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Definitions of blow

  1. be in motion due to some air or water current; " The leaves were blowing in the wind"; " the boat drifted on the lake"; " The sailboat was adrift on the open sea"; " the shipwrecked boat drifted away from the shore"
  2. a strong current of air; " the tree was bent almost double by the gust"
  3. be blowing or storming; " The wind blew from the West"
  4. forceful exhalation through the nose or mouth; " he gave his nose a loud blow"; " he blew out all the candles with a single puff"
  5. a powerful stroke with the fist or a weapon; " a blow on the head"
  6. an unpleasant or disappointing surprise; " it came as a shock to learn that he was injured"
  7. an impact ( as from a collision); " the bump threw him off the bicycle"
  8. an unfortunate happening that hinders of impedes; something that is thwarting or frustrating
  9. exhale hard; " blow on the soup to cool it down"
  10. free of obstruction by blowing air through; " blow one's nose"
  11. burst suddenly; " The tire blew"; " We blew a tire"
  12. shape by blowing; " Blow a glass vase"
  13. show off
  14. melt, break, or become otherwise unusable; " The lightbulbs blew out"; " The fuse blew"
  15. provide sexual gratification through oral stimulation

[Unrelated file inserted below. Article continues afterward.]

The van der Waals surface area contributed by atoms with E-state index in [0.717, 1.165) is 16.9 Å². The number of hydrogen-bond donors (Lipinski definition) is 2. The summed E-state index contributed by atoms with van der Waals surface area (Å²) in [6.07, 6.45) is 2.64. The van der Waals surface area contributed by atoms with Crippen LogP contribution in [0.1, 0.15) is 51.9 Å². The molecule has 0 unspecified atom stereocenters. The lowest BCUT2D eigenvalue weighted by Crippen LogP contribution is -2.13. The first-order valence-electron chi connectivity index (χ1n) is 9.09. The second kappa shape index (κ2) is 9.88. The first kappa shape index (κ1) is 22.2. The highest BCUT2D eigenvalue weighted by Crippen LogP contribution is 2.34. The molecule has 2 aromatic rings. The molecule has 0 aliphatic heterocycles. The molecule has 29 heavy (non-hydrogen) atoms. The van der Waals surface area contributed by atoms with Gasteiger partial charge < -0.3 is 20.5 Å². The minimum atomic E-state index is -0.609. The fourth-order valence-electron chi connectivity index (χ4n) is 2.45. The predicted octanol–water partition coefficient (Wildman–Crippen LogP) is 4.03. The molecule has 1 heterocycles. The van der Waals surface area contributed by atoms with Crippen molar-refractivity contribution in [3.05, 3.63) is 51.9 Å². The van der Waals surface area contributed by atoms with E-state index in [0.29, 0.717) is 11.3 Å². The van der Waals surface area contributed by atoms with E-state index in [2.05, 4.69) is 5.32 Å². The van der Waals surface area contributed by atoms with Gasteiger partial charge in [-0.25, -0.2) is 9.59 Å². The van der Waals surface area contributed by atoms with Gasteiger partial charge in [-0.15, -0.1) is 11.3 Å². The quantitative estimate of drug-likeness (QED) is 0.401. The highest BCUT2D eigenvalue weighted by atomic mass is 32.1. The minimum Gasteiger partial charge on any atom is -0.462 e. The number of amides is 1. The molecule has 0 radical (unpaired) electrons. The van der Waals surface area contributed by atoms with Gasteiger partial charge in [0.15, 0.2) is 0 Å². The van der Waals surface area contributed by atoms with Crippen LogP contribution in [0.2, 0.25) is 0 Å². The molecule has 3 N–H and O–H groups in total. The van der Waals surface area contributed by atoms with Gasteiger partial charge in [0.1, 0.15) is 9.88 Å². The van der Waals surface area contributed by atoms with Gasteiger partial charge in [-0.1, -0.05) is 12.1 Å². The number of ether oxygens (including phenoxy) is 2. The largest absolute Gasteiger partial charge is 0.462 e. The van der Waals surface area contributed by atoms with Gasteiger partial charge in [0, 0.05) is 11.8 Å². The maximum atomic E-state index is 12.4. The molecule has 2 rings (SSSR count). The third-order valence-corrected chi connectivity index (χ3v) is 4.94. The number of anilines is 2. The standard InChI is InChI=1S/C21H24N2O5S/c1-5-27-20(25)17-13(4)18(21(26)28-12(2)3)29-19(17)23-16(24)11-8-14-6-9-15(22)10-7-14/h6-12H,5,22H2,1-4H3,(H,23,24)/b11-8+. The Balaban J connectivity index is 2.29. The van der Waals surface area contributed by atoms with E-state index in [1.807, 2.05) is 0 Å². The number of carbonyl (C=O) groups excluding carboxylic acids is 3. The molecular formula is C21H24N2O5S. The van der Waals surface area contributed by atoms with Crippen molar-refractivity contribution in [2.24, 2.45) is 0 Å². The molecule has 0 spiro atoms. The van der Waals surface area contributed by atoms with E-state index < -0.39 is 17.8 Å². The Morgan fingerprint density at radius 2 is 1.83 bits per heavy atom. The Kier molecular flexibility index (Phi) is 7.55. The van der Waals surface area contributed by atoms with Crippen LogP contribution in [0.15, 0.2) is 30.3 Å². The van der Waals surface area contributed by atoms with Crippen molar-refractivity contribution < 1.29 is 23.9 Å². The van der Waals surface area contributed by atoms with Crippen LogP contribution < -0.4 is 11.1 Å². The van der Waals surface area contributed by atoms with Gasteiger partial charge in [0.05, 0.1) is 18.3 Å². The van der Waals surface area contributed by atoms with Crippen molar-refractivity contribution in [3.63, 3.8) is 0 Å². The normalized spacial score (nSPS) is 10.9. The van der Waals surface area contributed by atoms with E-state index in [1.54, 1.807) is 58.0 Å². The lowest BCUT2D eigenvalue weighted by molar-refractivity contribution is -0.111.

16. leave; informal or rude; " shove off!"; " The children shoved along"; " Blow now!"
  17. spend lavishly or wastefully on; " He blew a lot of money on his new home theater"
  18. street names for cocaine
  19. allow to regain its breath; " blow a horse"
  20. cause to be revealed and jeopardized; " The story blew their cover"; " The double agent was blown by the other side"
  21. lay eggs; " certain insects are said to blow"
  22. spout moist air from the blowhole; " The whales blew"
  23. cause to move by means of an air current; " The wind blew the leaves around in the yard"
  24. cause air to go in, on, or through; " Blow my hair dry"
  25. play or sound a wind instrument; " She blew the horn"
  26. make a sound as if blown; " The whistle blew"
  27. sound by having air expelled through a tube; " The trumpets blew"
  28. make a mess of, destroy or ruin; " I botched the dinner and we had to eat out"; " the pianist screwed up the difficult passage in the second movement"
  29. To flower; to blossom; to bloom.
  30. To cause to blossom; to put forth ( blossoms or flowers).
  31. A blossom; a flower; also, a state of blossoming; a mass of blossoms.
  32. A forcible stroke with the hand, fist, or some instrument, as a rod, a club, an ax, or a sword.
  33. A sudden or forcible act or effort; an assault.
  34. The infliction of evil; a sudden calamity; something which produces mental, physical, or financial suffering or loss ( esp. when sudden); a buffet.
  35. To produce a current of air; to move, as air, esp. to move rapidly or with power; as, the wind blows.
  36. To send forth a forcible current of air, as from the mouth or from a pair of bellows.
  37. To breathe hard or quick; to pant; to puff.
  38. To sound on being blown into, as a trumpet.
  39. To spout water, etc., from the blowholes, as a whale.
  40. To be carried or moved by the wind; as, the dust blows in from the street.